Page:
Draw a line from the hitch corner of the diagram diagonally to the corner at the lower, trailer end of the diagram.  That line represents the vector, or path of the force applied to the hitch. 


If that line goes through or below the point on the truck where power is applied to the ground, the lift we see on the big rig will not occur and the pulling truck’s front axle is under the same or greater weight as when parked.  This is a condition where the alignment specifications cover the situation. 


If that line goes above the point on the truck where the power is applied to the ground, the lift we see on the big rig will occur anytime the pulling truck is moving and the weight on the front axle will be negative or less than when parked.  This effectively puts the alignment specifications on the wrong side of where they should be. 


Now, the engineers can spend time arguing about some of the terms I’ve used.  It’s not an EGO thing with me.  I’m not writing this for engineers.  Some know it.  Others design poorly engineered hitch set ups. 


One valid point of technical argument is identifying the point in the diagram where the power is applied to the ground.  One faction says it is where the tire makes contact with the ground.  Another faction will say it at the axle centerline.  I tend to go with the tire contact point, but my own experience makes me satisfied to have my vector diagram work when using the axle centerline. 


The point is that when you have a gooseneck ball mounted an inch or two in front of the rear axle, you will move to a “negative” front alignment situation.  Raise the fifth wheel hitch a foot higher and you have made it even worse. 


I had a gooseneck trailer with a 36 foot flatbed.  At the end of a haul to Texas from Fairfield with two trucks and some other parts, I took it onto a scale.  The combined gross vehicle weight was 26,040 pounds – over the limit and without the driver (add 215#)  I weighed the front axle and found it weighed 300 pounds more than it did with no trailer.  There’s no way that 300 pounds did not go away and then some when I was pulling.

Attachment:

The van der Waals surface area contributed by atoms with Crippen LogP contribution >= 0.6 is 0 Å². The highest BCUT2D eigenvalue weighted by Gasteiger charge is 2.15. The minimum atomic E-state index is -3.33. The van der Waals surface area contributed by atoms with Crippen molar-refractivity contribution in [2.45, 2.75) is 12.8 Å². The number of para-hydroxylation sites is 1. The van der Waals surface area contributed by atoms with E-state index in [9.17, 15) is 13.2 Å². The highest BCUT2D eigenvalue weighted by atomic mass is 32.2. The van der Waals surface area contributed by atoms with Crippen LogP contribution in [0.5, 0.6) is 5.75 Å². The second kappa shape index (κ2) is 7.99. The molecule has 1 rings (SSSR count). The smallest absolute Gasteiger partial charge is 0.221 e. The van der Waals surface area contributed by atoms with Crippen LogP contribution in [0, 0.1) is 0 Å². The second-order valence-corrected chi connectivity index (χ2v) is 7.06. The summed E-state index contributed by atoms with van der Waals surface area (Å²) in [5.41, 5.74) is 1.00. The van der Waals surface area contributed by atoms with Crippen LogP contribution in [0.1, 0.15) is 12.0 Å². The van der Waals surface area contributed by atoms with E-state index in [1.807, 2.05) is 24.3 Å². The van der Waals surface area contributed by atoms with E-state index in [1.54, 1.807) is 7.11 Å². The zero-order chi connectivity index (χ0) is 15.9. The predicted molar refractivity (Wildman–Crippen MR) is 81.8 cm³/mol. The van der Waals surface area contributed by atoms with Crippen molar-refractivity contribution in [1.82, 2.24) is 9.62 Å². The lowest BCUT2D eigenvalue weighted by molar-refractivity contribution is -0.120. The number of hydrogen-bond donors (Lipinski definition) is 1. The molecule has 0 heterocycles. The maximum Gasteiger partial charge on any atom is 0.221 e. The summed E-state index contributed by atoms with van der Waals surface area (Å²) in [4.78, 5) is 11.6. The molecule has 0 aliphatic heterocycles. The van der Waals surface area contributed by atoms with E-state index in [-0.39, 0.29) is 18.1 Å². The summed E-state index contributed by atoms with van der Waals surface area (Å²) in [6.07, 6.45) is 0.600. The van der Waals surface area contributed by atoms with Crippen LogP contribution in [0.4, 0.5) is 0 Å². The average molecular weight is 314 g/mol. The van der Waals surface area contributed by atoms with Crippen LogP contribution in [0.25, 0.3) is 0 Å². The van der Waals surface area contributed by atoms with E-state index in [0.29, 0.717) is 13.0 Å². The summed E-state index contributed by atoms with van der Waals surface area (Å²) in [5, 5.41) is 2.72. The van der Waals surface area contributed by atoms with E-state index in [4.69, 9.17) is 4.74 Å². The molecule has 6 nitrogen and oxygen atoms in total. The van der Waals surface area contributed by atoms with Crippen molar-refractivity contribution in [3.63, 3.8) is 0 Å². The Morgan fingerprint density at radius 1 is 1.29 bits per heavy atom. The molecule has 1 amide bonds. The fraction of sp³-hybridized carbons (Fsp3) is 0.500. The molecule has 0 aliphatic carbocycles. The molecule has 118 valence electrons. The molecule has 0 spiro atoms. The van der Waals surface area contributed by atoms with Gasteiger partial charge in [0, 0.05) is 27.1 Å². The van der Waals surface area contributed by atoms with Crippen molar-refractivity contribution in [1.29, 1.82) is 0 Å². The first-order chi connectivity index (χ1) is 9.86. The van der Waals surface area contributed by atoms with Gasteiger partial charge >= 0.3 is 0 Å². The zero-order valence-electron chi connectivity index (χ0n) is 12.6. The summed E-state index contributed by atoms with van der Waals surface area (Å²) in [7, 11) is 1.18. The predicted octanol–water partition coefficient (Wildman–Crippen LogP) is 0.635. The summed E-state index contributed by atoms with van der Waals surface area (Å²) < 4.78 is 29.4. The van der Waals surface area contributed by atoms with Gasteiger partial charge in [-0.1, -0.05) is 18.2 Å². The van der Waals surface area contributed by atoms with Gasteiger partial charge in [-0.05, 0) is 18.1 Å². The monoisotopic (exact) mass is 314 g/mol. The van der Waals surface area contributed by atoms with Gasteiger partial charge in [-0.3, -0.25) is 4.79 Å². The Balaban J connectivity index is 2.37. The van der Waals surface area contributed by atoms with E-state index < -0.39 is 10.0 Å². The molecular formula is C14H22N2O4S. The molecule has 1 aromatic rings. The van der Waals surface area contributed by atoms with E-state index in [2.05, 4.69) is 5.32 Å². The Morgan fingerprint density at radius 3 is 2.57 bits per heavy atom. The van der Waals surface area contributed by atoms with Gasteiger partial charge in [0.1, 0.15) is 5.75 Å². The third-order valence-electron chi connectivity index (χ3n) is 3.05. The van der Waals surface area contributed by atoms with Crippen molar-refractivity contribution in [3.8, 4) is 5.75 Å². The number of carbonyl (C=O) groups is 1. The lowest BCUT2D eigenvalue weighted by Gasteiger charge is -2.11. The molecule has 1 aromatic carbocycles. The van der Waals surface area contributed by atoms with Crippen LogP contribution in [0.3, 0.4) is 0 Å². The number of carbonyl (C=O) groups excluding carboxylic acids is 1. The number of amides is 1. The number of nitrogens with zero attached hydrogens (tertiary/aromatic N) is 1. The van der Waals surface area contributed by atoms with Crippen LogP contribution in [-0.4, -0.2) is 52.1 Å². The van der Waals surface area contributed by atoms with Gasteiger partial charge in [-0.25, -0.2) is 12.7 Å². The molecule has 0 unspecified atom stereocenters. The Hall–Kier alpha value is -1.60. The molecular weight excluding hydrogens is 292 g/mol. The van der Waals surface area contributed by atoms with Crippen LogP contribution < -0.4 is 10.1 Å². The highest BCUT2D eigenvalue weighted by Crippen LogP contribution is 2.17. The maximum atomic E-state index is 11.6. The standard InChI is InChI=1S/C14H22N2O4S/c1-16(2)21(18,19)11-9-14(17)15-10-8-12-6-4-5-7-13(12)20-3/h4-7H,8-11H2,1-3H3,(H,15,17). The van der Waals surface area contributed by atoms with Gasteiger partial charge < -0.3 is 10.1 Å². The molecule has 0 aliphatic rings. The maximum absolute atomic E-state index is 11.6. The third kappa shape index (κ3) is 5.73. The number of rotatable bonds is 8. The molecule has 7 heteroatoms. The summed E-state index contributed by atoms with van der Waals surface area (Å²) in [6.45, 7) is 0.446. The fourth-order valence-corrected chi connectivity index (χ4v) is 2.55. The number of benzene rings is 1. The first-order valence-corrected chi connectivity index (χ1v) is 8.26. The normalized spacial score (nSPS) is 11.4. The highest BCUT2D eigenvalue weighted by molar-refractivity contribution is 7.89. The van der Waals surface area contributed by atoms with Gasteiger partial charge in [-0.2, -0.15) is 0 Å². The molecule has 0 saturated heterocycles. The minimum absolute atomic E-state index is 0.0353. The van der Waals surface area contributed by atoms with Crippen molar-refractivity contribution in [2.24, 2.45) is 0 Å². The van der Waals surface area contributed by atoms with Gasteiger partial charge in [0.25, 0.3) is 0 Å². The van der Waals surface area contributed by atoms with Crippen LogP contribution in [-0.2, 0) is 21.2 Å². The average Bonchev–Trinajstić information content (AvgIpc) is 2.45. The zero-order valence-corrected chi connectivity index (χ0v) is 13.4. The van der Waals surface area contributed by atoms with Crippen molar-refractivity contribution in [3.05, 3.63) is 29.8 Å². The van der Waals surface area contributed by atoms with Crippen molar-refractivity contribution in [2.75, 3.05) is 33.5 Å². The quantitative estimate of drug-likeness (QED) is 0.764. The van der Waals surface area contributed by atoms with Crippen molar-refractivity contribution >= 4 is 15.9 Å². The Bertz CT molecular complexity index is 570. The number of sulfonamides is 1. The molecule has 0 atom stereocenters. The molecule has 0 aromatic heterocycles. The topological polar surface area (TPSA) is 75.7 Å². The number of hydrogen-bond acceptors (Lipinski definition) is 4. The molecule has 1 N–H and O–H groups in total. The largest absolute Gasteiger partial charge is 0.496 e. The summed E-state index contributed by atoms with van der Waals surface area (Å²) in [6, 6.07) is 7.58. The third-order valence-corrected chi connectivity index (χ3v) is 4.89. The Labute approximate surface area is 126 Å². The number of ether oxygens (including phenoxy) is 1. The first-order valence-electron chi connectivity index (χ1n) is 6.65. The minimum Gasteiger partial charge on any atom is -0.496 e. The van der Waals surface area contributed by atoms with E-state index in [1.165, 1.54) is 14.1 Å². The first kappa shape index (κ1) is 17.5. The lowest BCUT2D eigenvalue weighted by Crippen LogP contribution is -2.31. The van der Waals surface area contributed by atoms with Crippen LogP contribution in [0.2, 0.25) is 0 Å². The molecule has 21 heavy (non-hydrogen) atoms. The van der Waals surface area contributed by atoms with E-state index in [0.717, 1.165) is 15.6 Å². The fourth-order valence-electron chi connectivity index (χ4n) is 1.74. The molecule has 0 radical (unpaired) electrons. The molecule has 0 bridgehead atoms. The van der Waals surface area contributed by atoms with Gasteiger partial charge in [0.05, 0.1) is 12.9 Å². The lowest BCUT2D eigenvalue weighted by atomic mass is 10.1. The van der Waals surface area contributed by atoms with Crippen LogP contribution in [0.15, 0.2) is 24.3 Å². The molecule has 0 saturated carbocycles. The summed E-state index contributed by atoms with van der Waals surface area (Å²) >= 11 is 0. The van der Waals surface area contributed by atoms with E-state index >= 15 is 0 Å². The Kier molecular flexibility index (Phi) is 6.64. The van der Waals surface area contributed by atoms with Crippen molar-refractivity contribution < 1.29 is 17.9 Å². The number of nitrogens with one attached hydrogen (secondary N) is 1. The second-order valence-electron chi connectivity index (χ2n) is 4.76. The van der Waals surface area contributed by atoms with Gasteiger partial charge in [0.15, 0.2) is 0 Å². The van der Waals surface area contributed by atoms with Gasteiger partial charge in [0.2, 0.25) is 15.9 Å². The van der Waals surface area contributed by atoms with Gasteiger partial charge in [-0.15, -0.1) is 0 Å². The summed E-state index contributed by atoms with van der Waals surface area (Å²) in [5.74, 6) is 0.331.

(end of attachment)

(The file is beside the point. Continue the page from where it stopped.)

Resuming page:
When I was unable to find a hitch installation that departed from the “bubba” rural welding shop tradition, I built my own gooseneck ball hitch.  It was adjustable to four positions, the forward most being 12” ahead of the rear axle.  The hitch ball plate mounting holes were asymmetrical so that when the plate was rotated an refastened to the same mounting bolts, the ball moved 4 inches.  There were two more ball positions with the hitch ball plate on the rear two sets of mounting bolts.  The receiver hitch was for my trailer loading winch with a receiver hitch mount. 



In a later two-truck haul, I hit a “CAT” scale at a truck stop and found that I had moved 1000 pounds to the front axle – well within the GAWR.  The truck rode well and my tires lasted past trade-in.


My first four Dodge CTD trucks were all 2WD.  I believe 2WD front alignments are a bit more tolerant than the 4WD.  As I recall some of the online discussions, the 4WD seemed to have a majority of the front end problems. 

Clearly, improperly mounted hitches with overloaded trailers were as much – or more – to blame than Dodge engineering.  I believe Dodge has engineered more alignment tolerance into successive years of trucks since this problem seems to have diminished.